An attorney for Sen. Jeremy Hutchinson, R-Little Rock, said Monday (June 11) that an ongoing federal multi-million-dollar bribery probe concerning the mysterious “Senator A” does not show any evidence the Little Rock senator benefited or received anything illegally in the performance of his duties in the Arkansas Senate.
While confirming Sen. Hutchinson is indeed the previously unnamed “Senator A” in recent federal court filings, Little Rock attorney Tim Dudley bristled at any suggestion the Republican lawmaker and nephew of Gov. Asa Hutchinson had accepted a bribe during his long tenure in the Arkansas State Senate.
Dudley’s comments came in an interview with Talk Business & Politics following last week’s announcement that former Arkansas lobbyist Milton “Rusty” Cranford, in a federal plea agreement, had implicated the Arkansas state senator for allegedly accepting more than $500,000 in cash and illegal inducements to provide services to Cranford and those associated with Springfield, Mo.-based Preferred Family Healthcare (PFH).
“Their basic premise is Jeremy Hutchinson was hired by PFH … to do legal work and was paid a retainer. And he did the work. And we can show that he earned his money,” Dudley said of U.S. Attorney Timothy Garrison for the Western District of Missouri’s announcement Friday that Cranford pleaded guilty to bribing Arkansas elected officials in a multi-million dollar scheme, and then along with other charity executives, embezzled millions of dollars from the Missouri nonprofit.
Concerning allegations Hutchinson accepted a bribe because he did something that benefited PFH, Dudley said there is no evidence in the federal indictment showing the Arkansas senator used his public office to engage in a so-called “quid pro quo” or favor-for-a-favor bribery arrangement.
“If you are a pharmacy and a customer comes in and buys a prescription from you, and you are a pharmacist in the legislature and the pharmacist does something that benefits a customer – is that a bribe?” asked Dudley.
“That’s the [federal investigator’s] theory in this case and if that’s bribery, then any legislator-lawyer better get out of the legislature — or maybe any legislator-businessman — because there’s always going to be times where they might do something that benefits for someone they are working. What this [Cranford plea agreement] doesn’t do is it doesn’t allege any ‘quid pro quo,’” he said.
Dudley also stated work Hutchinson did for PFH was routine legal activity unrelated to his position as an Arkansas legislator.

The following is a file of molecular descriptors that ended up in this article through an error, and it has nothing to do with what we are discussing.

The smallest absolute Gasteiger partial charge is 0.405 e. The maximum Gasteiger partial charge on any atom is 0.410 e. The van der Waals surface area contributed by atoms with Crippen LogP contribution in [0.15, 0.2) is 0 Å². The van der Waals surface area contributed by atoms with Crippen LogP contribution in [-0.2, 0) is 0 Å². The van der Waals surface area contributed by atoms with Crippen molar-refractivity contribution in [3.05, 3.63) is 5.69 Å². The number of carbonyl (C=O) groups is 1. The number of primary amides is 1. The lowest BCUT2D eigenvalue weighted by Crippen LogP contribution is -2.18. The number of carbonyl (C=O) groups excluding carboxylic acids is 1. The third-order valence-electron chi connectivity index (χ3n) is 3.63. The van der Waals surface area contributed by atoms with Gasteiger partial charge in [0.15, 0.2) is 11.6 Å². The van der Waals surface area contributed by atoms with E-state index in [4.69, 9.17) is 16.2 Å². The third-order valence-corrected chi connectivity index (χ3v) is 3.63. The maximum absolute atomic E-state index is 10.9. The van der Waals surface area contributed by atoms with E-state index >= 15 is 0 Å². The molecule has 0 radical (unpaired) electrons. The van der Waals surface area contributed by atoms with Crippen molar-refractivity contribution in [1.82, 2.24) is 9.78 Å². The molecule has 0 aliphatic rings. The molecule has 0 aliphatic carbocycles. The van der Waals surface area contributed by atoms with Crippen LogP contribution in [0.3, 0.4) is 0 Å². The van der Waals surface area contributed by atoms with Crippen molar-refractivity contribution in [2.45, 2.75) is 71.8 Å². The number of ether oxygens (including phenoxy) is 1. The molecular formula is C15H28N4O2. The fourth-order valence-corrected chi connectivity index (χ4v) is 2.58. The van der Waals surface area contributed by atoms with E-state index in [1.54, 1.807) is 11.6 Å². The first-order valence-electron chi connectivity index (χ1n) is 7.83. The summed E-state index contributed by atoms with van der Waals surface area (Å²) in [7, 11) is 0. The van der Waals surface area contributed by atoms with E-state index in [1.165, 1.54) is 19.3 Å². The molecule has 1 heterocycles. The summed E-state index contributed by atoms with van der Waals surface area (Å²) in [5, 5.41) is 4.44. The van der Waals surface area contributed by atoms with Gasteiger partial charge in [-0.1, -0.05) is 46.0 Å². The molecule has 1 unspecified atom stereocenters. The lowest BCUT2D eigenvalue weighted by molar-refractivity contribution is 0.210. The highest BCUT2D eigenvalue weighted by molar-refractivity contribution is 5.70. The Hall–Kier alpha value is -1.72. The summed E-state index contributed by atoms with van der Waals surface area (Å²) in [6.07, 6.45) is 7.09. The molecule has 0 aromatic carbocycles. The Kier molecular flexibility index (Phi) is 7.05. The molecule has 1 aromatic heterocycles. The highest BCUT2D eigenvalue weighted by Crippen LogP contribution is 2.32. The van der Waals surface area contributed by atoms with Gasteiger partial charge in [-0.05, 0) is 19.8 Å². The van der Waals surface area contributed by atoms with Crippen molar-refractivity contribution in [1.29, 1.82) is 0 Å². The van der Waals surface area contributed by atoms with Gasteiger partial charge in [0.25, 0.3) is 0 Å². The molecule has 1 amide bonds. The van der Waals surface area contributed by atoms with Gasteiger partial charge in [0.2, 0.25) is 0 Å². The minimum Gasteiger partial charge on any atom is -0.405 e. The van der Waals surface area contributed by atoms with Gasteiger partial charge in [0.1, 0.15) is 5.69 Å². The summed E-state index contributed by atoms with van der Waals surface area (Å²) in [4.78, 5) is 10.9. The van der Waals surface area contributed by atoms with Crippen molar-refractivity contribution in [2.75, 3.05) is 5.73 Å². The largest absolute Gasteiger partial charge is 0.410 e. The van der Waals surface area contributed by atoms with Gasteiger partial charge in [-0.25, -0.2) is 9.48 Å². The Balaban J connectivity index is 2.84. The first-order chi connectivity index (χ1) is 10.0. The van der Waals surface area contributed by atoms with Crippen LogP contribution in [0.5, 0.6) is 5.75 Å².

“It was drafting and reviewing contracts, doing memorandums of understandings, handling litigation and dealing with DHS [state Department of Human Services]. I mean it was routine stuff that didn’t have anything to do with legislation,” he said.
HUTCHINSON: ‘PREPOSTEROUS’ ALLEGATIONS
Earlier Monday, Hutchinson told Talk Business & Politics in a brief phone call the allegations in a 20-page plea agreement were “preposterous,” but referred all further details concerning Cranford’s plea agreement to Dudley. In his 30-minute conversation with Talk Business & Politics, an animated Dudley walked through each allegation in the plea agreement concerning Hutchinson.
For example, court filings alleged in exchange for money and other things of value, Hutchinson and other Arkansas lawmakers performed legislative acts that were favorable to Cranford and PFH executives, clients and associated entities. In one instance, federal prosecutors allege Hutchinson and former Rep. Hank Wilkins, D-Pine Bluff, conspired to propose to introduce House Bill 2209 in 2013 to end a rating system that would force PFH and other health service providers to adhere to certain state legislation.
According to the plea agreement, at Cranford’s request, Hutchinson used his position on the legislative audit committee to initiate an audit of the company that administered the rating system. During the legislative session, Cranford allegedly also arranged a meeting with representatives of the rating company and the two Arkansas lawmakers where an agreement was worked out regarding the implementation of a healthcare rating system that was favorable to the former lobbyist and his clients.
In speaking directly about those allegations, Dudley said Hutchinson was hired by PFH two or three months after Wilkins introduced HB 2209. He also noted the House bill died in committee, as stated in federal court filings, and that the audit federal investigators said was initiated by Hutchinson was never performed.
“There was no audit. That is just [blatantly] false,” Dudley said.
The Little Rock attorney, whom Hutchinson hired nearly a year ago, also downplayed allegations Hutchinson worked to advance legislation to change the definition of the term “independent contractor” for purposes of overtime and other workplace benefits. According to federal court filings, Hutchinson filed legislation around March 2015 that was to include specific statutory language that was emailed to him on March 4, 2015, by an unknown “Person #9.” A later bill, House Bill 1540, was filed by Rep. Robin Lundstrum, R-Springdale, and at least a dozen other co-sponsors, that benefited Cranford and his clients, the plea agreement alleges.